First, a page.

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Wake Up! It’s time to review and rebalance your investment portfolio


It is often said that the only thing constant in our lives is ‘change’. Indeed, this is true. Your likes and dislikes change over a period of time, your goals and requirements keep changing, and correspondingly, so does the investment climate. If everything changes, then why should your portfolio remain the same?

Let’s take the example of three individuals, Ravi, Manish, and Sheena.

Ravi, who is 35 years now, started his investment journey early on at the age of 24 years. At that time, he was earning very little and also had to pay off his education loan. As a result, his risk-taking ability was very low and thus, around 30% of his investments were in equity instruments and 40% of his investments were in debt investments. He paid off his education loan by the time he turned 25 and over the years, his salary has grown substantially. However, he did not make any changes to his investment portfolio. Today, when he is 37 years, he has still not accumulated enough money to meet his goal of buying a house. He is very confused. Since he had been investing for the last 13 years, he thought that he would be able to meet this goal. He did not know where he went wrong.

Manish, on the other hand, has always maintained a balanced portfolio. He invests 50% of the portfolio money in equity instruments and 50% in debt instruments. This way, he believes that if the equity markets were to go into a downfall, only 50% of his portfolio would get impacted. Manish is very happy with his portfolio performance. Over the last year, the equity market has been going up and along with that, so has his investment portfolio. However, just like everything in life changes, the equity markets also changed direction and started witnessing a steep fall. While Manish was concerned, he was not very worried since he believed that only 50% of his portfolio would get impacted. However, when he reviewed his portfolio, almost 65% of it had taken a hit. Manish was shocked to see such a big loss. He did not know where he went wrong.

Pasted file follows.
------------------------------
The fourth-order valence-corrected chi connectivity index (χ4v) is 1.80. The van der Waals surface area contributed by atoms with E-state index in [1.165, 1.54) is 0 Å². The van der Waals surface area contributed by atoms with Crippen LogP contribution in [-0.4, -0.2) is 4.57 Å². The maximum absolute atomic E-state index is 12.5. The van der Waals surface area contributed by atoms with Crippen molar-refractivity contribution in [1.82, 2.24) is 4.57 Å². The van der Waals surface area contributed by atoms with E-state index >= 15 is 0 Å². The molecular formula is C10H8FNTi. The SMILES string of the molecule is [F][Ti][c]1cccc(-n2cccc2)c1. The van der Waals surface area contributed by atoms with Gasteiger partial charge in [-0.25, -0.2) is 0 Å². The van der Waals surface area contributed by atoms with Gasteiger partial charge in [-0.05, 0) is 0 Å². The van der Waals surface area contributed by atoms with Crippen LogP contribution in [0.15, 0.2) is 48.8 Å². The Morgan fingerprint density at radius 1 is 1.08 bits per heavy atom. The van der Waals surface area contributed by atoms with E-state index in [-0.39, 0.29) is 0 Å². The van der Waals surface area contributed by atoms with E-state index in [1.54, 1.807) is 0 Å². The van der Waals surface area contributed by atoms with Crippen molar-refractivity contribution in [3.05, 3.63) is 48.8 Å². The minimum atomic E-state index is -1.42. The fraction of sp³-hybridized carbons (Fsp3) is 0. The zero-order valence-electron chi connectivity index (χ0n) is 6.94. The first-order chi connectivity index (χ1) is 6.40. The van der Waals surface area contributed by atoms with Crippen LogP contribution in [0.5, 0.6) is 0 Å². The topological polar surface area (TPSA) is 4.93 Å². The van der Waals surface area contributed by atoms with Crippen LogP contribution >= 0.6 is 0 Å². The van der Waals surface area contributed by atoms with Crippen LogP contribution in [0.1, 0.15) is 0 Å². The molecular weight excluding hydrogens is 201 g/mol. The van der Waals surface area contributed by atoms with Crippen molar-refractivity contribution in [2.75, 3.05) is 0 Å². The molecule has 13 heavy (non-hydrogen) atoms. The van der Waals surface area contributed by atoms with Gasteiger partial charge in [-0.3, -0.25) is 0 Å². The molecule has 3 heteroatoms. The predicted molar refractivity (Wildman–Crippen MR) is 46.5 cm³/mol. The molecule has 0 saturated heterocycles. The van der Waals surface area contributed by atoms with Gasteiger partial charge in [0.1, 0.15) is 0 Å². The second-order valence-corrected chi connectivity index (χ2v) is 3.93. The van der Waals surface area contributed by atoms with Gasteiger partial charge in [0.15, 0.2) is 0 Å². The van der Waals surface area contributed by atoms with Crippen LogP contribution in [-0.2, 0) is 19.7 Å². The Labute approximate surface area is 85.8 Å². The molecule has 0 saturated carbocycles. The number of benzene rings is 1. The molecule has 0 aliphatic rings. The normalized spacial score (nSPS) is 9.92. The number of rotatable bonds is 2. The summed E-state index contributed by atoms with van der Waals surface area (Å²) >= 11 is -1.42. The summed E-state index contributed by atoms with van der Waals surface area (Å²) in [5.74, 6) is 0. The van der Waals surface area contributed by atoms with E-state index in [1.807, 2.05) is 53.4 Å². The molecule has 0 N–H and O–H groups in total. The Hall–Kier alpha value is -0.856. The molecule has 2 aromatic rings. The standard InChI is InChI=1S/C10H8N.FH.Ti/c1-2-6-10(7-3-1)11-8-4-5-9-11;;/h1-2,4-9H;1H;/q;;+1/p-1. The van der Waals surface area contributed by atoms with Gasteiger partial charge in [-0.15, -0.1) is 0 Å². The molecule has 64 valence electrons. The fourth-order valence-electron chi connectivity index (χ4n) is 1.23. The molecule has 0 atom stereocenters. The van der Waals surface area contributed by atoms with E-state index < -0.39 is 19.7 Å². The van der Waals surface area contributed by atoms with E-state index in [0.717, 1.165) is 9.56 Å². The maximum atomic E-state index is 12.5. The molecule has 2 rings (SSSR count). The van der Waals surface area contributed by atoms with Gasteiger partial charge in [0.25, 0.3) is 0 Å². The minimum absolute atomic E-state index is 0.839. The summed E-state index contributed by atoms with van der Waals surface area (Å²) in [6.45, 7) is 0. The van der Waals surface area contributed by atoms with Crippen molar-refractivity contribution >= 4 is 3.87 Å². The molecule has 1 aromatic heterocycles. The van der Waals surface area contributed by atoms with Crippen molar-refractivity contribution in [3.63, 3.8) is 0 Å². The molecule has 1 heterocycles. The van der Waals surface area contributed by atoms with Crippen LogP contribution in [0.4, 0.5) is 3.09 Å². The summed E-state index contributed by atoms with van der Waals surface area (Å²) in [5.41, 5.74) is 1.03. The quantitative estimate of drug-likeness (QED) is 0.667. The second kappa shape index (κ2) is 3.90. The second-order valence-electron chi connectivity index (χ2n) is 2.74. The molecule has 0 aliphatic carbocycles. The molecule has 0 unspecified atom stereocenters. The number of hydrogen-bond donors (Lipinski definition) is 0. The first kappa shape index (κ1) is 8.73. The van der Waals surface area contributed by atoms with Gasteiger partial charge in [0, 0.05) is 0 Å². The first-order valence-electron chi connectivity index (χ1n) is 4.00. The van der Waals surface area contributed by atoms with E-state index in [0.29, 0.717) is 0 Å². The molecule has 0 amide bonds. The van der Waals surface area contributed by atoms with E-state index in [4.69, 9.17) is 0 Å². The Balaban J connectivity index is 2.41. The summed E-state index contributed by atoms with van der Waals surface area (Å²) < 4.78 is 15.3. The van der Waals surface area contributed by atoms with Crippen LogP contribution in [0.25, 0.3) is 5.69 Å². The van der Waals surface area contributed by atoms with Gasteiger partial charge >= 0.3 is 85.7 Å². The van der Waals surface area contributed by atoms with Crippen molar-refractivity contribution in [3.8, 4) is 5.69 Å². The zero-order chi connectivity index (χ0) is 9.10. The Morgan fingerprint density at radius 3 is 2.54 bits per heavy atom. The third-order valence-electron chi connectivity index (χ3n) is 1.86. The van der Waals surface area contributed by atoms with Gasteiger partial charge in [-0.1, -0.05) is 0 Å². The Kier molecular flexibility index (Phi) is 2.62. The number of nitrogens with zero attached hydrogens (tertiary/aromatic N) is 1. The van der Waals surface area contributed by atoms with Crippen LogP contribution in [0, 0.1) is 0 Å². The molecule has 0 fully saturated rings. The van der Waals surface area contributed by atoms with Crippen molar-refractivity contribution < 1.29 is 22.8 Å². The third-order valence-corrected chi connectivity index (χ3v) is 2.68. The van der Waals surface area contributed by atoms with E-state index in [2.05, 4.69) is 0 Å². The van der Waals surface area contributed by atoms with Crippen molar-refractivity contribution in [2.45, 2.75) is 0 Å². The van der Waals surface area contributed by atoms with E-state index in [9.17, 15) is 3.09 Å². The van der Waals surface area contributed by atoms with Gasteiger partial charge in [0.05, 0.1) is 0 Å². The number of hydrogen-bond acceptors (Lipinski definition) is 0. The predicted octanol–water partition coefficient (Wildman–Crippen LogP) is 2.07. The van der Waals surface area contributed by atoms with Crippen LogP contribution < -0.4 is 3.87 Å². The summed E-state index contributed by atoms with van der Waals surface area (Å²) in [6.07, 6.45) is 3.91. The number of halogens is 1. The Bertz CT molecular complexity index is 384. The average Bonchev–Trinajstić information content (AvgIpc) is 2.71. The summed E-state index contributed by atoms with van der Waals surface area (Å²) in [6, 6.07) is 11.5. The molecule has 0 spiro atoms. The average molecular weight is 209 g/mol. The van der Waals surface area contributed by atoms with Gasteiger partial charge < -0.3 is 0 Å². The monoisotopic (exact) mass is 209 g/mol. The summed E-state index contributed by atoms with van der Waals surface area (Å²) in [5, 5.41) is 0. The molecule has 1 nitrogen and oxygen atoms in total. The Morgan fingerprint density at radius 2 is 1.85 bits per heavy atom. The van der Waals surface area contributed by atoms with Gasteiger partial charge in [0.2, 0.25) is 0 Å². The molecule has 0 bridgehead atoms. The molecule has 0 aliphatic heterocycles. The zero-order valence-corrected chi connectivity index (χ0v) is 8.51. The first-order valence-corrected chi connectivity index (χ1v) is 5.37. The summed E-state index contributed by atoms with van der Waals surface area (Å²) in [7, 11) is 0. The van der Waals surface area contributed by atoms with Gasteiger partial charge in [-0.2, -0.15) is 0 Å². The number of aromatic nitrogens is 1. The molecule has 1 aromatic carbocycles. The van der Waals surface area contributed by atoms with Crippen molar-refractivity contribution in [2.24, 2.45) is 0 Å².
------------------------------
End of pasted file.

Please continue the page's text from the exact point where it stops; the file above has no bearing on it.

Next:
And then there is Sheena. She had a goal to buy a luxury car in 6 years. Taking into consideration her risk-return requirements and her investment time horizon, she invested 20% of her money in an equity mutual fund and 80% in a mix of debt mutual funds and other fixed-income instruments. Now, in year 5, she looked at her portfolio and was satisfied to see that the equity investments had grown substantially and that she was well-positioned to purchase her dream car the next year. However, when the time came to buy a car, she was in for a shock. Over the previous year, the equity market had fallen sharply as a result of which the value of the equity part of the portfolio had gone down significantly. Despite having started saving and investing for this goal 6 years back, she was still not able to achieve it. She did not know where she went wrong.

Where did they go wrong? All three of them, i.e., Ravi, Manish, and Sheena forgot to periodically review and rebalance their portfolio.

Importance of periodic portfolio review and rebalancing
One of the most important ways to create a robust investment portfolio that can help you achieve your financial goals is asset allocation. This entails investing in a mix of investment instruments across equity, debt, commodities, etc. The idea behind asset allocation is that different investments react differently to a similar set of developments and new flows. As a result, when one investment might go down or perform poorly, another investment in your portfolio might do well. This way, the risk of your portfolio gets spread out amongst multiple investments, thereby protecting portfolio downside and also potentially enhancing portfolio returns. Now, asset allocation is done taking into consideration three primary factors. These include:

  • Your return requirements
  • Your risk profile
  • Your investment time period

Depending on the above, you can decide how much to invest in equities, how much in debt, and how much in other instruments. However, it is important to understand that your return requirements, risk profile, and investment time period do not remain constant. They can keep changing. Further, the investment climate can also keep changing. Thus, to ensure that you remain on track to achieving your goals and your investment portfolio reflects your risk profile, it is important for you to periodically review and rebalance if required, your portfolio.